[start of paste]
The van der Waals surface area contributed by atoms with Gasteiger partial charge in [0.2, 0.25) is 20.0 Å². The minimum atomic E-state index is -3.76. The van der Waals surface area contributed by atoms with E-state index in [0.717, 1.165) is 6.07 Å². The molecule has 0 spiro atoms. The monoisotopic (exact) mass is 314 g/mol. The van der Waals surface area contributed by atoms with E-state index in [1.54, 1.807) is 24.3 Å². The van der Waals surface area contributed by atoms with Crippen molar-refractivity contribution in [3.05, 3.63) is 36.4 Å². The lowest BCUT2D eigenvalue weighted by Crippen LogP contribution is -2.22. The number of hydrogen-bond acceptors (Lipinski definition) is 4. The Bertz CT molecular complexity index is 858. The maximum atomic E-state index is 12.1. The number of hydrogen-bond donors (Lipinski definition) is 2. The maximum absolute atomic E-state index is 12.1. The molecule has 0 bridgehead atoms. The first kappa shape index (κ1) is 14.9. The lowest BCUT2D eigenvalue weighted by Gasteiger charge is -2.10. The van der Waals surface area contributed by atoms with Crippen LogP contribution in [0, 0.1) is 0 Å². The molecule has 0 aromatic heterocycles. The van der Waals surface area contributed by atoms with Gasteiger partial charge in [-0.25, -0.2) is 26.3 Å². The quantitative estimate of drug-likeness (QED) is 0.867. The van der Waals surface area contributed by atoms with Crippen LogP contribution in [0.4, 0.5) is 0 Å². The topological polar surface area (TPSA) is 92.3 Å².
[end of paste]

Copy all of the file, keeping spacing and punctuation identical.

The van der Waals surface area contributed by atoms with Gasteiger partial charge in [0.2, 0.25) is 20.0 Å². The minimum atomic E-state index is -3.76. The van der Waals surface area contributed by atoms with E-state index in [0.717, 1.165) is 6.07 Å². The molecule has 0 spiro atoms. The monoisotopic (exact) mass is 314 g/mol. The van der Waals surface area contributed by atoms with E-state index in [1.54, 1.807) is 24.3 Å². The van der Waals surface area contributed by atoms with Crippen molar-refractivity contribution in [3.05, 3.63) is 36.4 Å². The lowest BCUT2D eigenvalue weighted by Crippen LogP contribution is -2.22. The number of hydrogen-bond acceptors (Lipinski definition) is 4. The Bertz CT molecular complexity index is 858. The maximum atomic E-state index is 12.1. The number of hydrogen-bond donors (Lipinski definition) is 2. The maximum absolute atomic E-state index is 12.1. The molecule has 0 bridgehead atoms. The first kappa shape index (κ1) is 14.9. The lowest BCUT2D eigenvalue weighted by Gasteiger charge is -2.10. The van der Waals surface area contributed by atoms with Crippen LogP contribution in [0, 0.1) is 0 Å². The molecule has 0 aromatic heterocycles. The van der Waals surface area contributed by atoms with Gasteiger partial charge in [-0.25, -0.2) is 26.3 Å². The quantitative estimate of drug-likeness (QED) is 0.867. The van der Waals surface area contributed by atoms with Crippen LogP contribution in [0.4, 0.5) is 0 Å². The topological polar surface area (TPSA) is 92.3 Å².